Pubdate: Thu, 30 Jul 2015
Source: Columbus Dispatch (OH)
Copyright: 2015 The Columbus Dispatch
Author: Alan Johnson


Ohio's smoldering marijuana legalization debate flared up on 
Wednesday as Secretary of State Jon Husted launched an investigation 
of ResponsibleOhio's petition and the group countered with a 
harassment allegation written by a former Ohio Supreme Court justice.

All this came on the eve of today's make-or-break deadline for 
ResponsibleOhio to submit additional valid signatures of registered 
voters to qualify for the Nov. 3 general-election ballot.

ResponsibleOhio fell nearly 30,000 signatures short of the number 
required to get on the fall ballot. The shortfall triggered a dispute 
between ResponsibleOhio and Husted's office. The group must turn in 
enough new valid signatures by today to fill the gap and qualify for 
the ballot.

Husted picked David Bowers, a Lima, Ohio, lawyer and former Allen 
County prosecutor, as special investigator to look into the 
signature-gathering and submission process for the pot-legalization 
constitutional amendment.

Bowers was tasked to look at "significant disparities" between 
signatures on the petition that ResponsibleOhio collected and 
submitted, Husted said in a statement. He warned that if the 
investigation finds fraud, it could result in felony charges.

ResponsibleOhio lawyered up with former Ohio Supreme Court Justice 
Andy Douglas and high-profile Columbus lawyer Larry James.

"Instead of working with us and addressing the problems within his 
office and at the County Boards of Election, Secretary Husted has 
slapped us with a subpoena meant to silence us and chill any future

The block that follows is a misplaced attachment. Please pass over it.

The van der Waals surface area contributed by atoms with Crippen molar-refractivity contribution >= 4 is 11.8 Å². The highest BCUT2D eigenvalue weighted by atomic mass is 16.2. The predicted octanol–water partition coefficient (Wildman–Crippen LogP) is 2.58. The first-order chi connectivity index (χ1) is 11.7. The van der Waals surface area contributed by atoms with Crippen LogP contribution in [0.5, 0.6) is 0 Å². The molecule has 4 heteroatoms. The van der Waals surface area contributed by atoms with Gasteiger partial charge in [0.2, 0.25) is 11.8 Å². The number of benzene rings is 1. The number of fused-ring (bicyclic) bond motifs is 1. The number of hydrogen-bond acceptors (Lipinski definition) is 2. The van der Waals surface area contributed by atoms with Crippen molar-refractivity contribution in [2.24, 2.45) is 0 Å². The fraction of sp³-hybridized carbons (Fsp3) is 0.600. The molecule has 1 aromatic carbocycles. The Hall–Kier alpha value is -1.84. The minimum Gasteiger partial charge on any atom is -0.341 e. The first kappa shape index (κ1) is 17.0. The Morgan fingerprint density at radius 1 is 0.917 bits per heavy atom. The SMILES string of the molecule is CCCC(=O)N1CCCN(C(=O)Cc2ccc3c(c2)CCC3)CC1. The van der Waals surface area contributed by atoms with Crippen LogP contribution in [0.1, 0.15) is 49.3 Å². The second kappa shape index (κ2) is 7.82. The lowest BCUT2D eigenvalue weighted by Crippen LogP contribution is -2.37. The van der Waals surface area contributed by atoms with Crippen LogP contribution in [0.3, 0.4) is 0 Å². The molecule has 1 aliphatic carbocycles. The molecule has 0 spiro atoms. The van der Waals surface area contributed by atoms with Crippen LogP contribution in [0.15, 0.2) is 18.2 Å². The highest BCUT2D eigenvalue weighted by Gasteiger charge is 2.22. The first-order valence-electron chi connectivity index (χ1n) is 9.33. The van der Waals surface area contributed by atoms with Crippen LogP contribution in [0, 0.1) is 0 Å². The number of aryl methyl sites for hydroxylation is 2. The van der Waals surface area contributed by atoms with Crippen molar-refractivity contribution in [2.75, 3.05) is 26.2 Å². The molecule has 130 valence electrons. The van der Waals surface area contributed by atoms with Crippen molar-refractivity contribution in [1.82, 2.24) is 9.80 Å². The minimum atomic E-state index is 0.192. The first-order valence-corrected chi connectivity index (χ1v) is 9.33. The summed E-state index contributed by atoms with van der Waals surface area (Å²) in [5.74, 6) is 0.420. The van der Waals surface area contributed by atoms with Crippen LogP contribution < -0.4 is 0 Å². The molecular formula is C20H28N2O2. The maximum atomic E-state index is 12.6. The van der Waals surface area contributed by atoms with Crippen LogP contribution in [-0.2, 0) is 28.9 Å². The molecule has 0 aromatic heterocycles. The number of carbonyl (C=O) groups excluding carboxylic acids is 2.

opposition," Douglas said in a statement. "He even deputized a former 
prosecutor to investigate us, then bragged about his past success 
gaining convictions, all in a further attempt to frighten, harass and 
silence us.

"We will not be silenced and ultimately it is Secretary Husted who 
will have to answer for his actions, and those of the County Boards 
of Election, in a court of law," said Douglas, a fiery jurist who 
served on the Ohio Supreme Court from 1985 to 2002.

James accused Husted of attempting to "punish" ResponsibleOhio for 
publicly pointing out discrepancies in the signature totals. "We were 
merely exercising our First Amendment right to raise legitimate 
challenges and concerns," James said.

Husted says that his staff counted every signature submitted but 
ResponsibleOhio made a big math mistake, turning in 35,083 fewer 
signatures than it stated, for a total of 660,190.

ResponsibleOhio Executive Director Ian James said previously that his 
organization kept a digital record of all 695,273 signatures 
submitted and elections officials in some counties erred by failing 
to review and count all names.

Husted will subpoena Ian James and ResponsibleOhio records along with 
those of the Strategy Network, a ballot-issue consulting firm, as 
part of the investigation.

Ian James said last week his organization will file a challenge with 
the Ohio Supreme Court over the disputed signature count.

On another marijuana issue, Attorney General Mike DeWine rejected the 
language on a medical-marijuana proposal on Wednesday.

DeWine said he found "at least four defects" in the proposal 
submitted by Ohio Medical Cannabis Care LLC, the group backing the 
issue. He said the defects included two issues with patient-registry 
cards, a timetable for certain required actions, and a problem with 
the legal penalty for those who administer medical marijuana to 
underage patients.

The proposed ballot issue and DeWine's letter are online at www.ohio BallotInitiatives
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MAP posted-by: Jay Bergstrom